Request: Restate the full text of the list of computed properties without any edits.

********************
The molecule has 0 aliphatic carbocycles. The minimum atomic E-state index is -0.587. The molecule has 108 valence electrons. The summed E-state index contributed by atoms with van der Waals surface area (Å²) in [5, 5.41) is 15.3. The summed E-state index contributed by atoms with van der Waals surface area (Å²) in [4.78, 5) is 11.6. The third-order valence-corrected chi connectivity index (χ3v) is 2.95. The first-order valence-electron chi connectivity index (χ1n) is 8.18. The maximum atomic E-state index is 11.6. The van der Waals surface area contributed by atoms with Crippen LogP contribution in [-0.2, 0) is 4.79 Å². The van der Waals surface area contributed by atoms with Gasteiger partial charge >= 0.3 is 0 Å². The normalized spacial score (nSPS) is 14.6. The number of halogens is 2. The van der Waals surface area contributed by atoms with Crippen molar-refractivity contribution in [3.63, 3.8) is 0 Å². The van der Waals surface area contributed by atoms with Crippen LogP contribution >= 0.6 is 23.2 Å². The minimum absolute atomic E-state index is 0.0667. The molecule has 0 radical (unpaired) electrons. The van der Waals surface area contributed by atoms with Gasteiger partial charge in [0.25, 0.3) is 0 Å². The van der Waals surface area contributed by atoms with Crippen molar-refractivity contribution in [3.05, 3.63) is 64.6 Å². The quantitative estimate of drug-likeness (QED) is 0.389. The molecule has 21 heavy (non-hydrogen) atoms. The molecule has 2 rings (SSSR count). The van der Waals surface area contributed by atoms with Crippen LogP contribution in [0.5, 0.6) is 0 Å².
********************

The molecule has 0 aliphatic carbocycles. The minimum atomic E-state index is -0.587. The molecule has 108 valence electrons. The summed E-state index contributed by atoms with van der Waals surface area (Å²) in [5, 5.41) is 15.3. The summed E-state index contributed by atoms with van der Waals surface area (Å²) in [4.78, 5) is 11.6. The third-order valence-corrected chi connectivity index (χ3v) is 2.95. The first-order valence-electron chi connectivity index (χ1n) is 8.18. The maximum atomic E-state index is 11.6. The van der Waals surface area contributed by atoms with Crippen LogP contribution in [-0.2, 0) is 4.79 Å². The van der Waals surface area contributed by atoms with Gasteiger partial charge >= 0.3 is 0 Å². The normalized spacial score (nSPS) is 14.6. The number of halogens is 2. The van der Waals surface area contributed by atoms with Crippen molar-refractivity contribution in [3.63, 3.8) is 0 Å². The van der Waals surface area contributed by atoms with Crippen LogP contribution >= 0.6 is 23.2 Å². The minimum absolute atomic E-state index is 0.0667. The molecule has 0 radical (unpaired) electrons. The van der Waals surface area contributed by atoms with Gasteiger partial charge in [0.25, 0.3) is 0 Å². The van der Waals surface area contributed by atoms with Crippen molar-refractivity contribution in [3.05, 3.63) is 64.6 Å². The quantitative estimate of drug-likeness (QED) is 0.389. The molecule has 21 heavy (non-hydrogen) atoms. The molecule has 2 rings (SSSR count). The van der Waals surface area contributed by atoms with Crippen LogP contribution in [0.5, 0.6) is 0 Å².